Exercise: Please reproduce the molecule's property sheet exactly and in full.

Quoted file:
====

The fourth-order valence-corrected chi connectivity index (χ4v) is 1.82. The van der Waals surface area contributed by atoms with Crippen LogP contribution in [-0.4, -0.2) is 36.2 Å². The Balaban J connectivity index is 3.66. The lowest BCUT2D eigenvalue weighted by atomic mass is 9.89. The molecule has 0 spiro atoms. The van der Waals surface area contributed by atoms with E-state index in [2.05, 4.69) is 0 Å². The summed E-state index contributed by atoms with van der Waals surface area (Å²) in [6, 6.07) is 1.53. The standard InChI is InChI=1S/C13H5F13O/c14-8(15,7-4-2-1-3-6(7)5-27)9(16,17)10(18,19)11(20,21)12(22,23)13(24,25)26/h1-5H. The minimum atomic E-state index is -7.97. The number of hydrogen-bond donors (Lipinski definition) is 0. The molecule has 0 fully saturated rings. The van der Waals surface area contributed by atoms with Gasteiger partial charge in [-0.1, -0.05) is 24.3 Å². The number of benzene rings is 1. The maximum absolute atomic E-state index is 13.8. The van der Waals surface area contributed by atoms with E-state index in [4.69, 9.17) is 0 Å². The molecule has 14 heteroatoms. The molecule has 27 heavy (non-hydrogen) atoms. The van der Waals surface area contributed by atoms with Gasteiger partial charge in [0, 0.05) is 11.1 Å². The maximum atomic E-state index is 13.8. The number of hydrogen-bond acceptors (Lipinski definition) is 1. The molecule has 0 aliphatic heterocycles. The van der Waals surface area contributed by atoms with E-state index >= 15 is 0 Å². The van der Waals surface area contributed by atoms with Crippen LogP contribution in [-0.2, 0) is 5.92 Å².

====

The fourth-order valence-corrected chi connectivity index (χ4v) is 1.82. The van der Waals surface area contributed by atoms with Crippen LogP contribution in [-0.4, -0.2) is 36.2 Å². The Balaban J connectivity index is 3.66. The lowest BCUT2D eigenvalue weighted by atomic mass is 9.89. The molecule has 0 spiro atoms. The van der Waals surface area contributed by atoms with E-state index in [2.05, 4.69) is 0 Å². The summed E-state index contributed by atoms with van der Waals surface area (Å²) in [6, 6.07) is 1.53. The standard InChI is InChI=1S/C13H5F13O/c14-8(15,7-4-2-1-3-6(7)5-27)9(16,17)10(18,19)11(20,21)12(22,23)13(24,25)26/h1-5H. The minimum atomic E-state index is -7.97. The number of hydrogen-bond donors (Lipinski definition) is 0. The molecule has 0 fully saturated rings. The van der Waals surface area contributed by atoms with Gasteiger partial charge in [-0.1, -0.05) is 24.3 Å². The number of benzene rings is 1. The maximum absolute atomic E-state index is 13.8. The van der Waals surface area contributed by atoms with E-state index in [4.69, 9.17) is 0 Å². The molecule has 14 heteroatoms. The molecule has 27 heavy (non-hydrogen) atoms. The van der Waals surface area contributed by atoms with Gasteiger partial charge in [0, 0.05) is 11.1 Å². The maximum atomic E-state index is 13.8. The number of hydrogen-bond acceptors (Lipinski definition) is 1. The molecule has 0 aliphatic heterocycles. The van der Waals surface area contributed by atoms with E-state index >= 15 is 0 Å². The van der Waals surface area contributed by atoms with Crippen LogP contribution in [-0.2, 0) is 5.92 Å².